This is a big one. The flowers are machine-embroidered.  

Bargello with machine embroidery.

Embroidery detail. 

Linking up with appreciative quiltnakers at Finished or Not Friday and Can I Get a Whoop Whoop? 

Wednesday, August 25, 2021

Midweek: it's a flimsy + basket blocks

On Monday we enjoyed revisiting Lyons Woods for the 2021 Hike Lake County Challenge.  Tuesday was too hot and humid to do more than run errands -- 95 temp and heat index of 105.  When I sat out on the shady patio later in the afternoon a front came through with clouds and wind gusts. Quite dramatic!  I came inside before it began to rain.  We got about an inch -- so badly needed.

Rose hips, gray dogwood, a burl. 

Joe Pye weed, sawtooth sunflower, evening primrose.   Hedge bindweed, rudbeckia (Black-eyed Susan), field thistle.  Woodland sunflower, whole-leaf rosinweed, another woodland sunflower.

Pine trees at the start of the Lyons Woods trail are all in a line because they were planted. 

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In the studio:  

It was relaxing to make something just for the fun of it after the wedding quilt and the challenge quilt. The Broken Dishes blocks are CW repros but the gold setting fabric is an "ish" (as in "CW-ish"). I have a bin of "ish."  The border fabric is a Thimbleberries print.   64 x 68, 4-1/2 yards.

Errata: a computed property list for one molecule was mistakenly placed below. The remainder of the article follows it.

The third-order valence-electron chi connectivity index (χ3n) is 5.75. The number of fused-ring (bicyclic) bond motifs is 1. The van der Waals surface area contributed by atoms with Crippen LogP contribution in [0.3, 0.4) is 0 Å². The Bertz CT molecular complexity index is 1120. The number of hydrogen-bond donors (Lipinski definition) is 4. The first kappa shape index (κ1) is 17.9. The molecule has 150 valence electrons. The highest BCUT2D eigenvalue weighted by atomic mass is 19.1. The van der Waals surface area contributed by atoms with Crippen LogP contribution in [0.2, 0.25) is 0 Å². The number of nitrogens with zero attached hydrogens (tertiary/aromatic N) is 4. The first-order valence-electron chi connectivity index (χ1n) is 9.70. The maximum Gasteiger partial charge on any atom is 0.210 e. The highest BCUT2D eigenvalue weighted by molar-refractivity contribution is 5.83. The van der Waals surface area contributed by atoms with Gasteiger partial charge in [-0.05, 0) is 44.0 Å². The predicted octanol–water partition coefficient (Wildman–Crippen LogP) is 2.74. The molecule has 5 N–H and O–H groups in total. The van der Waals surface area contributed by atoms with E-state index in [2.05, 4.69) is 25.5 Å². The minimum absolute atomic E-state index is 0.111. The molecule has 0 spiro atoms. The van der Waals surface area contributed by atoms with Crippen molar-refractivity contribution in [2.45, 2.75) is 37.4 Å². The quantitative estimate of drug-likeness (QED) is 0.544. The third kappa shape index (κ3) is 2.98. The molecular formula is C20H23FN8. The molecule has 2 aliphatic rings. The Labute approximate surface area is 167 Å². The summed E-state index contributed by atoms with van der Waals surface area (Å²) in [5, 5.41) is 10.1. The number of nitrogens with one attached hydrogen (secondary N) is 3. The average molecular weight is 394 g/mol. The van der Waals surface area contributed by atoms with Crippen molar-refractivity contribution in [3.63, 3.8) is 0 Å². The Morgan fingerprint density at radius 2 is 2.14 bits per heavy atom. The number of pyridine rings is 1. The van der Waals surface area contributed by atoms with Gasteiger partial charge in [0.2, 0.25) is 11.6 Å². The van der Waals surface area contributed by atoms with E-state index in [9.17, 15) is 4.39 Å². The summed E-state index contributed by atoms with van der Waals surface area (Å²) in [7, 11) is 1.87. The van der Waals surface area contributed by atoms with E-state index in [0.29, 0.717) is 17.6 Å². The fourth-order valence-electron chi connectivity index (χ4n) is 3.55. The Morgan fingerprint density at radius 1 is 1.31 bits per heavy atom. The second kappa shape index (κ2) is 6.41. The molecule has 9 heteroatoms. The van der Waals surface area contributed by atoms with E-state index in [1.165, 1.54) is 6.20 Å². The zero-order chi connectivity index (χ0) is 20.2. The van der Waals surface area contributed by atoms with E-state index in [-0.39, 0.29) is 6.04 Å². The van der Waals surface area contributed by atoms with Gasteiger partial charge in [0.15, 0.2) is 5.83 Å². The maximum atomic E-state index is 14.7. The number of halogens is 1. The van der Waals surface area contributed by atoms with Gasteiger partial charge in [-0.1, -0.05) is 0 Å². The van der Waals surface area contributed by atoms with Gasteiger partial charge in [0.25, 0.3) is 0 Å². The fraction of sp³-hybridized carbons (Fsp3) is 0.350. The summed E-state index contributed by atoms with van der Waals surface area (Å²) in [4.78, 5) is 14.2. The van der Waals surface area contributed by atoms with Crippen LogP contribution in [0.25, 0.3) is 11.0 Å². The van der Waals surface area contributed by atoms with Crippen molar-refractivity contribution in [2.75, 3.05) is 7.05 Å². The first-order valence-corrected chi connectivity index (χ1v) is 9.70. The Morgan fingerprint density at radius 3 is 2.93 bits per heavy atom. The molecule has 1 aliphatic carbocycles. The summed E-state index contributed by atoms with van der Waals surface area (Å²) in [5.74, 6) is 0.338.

I'm co-chair for the guild BOM this year. Our theme is baskets.  Participants will sign up at the September 1 meeting.  We're starting with a simple scrappy basket. The blue fabric will be provided.  Brown + scraps are the maker's choice.

Of course we need to plan ahead somewhat.   I'm considering this black + seasonal (green, orange, or purple) pattern for October.  

I made two blocks out of Christmas fabrics because there's a Christmas quilt on my to-do list.

Linking up with Midweek Makers on this hot and muggy Wednesday.

Sunday, August 22, 2021

Weekly update: challenge completed! and something new

I realize I am jumping the gun with this, but I am so chuffed at my progress that I can't wait.  If you're reading this and you're in my quilt guild, don't look any further.  If you do, don't let on. 

"Birth Month" is the theme for our guild's 2021 challenge:  use the flower and the gem for your birth month.  Maximum size 20 x 21 for the year.    The reveal was scheduled for scheduled for August -- I knew I wouldn't make it because I was preoccupied by the wedding quilt.  But when the meeting room was unavailable for that meeting the reveal was moved to September.  I can do this?  I can do this!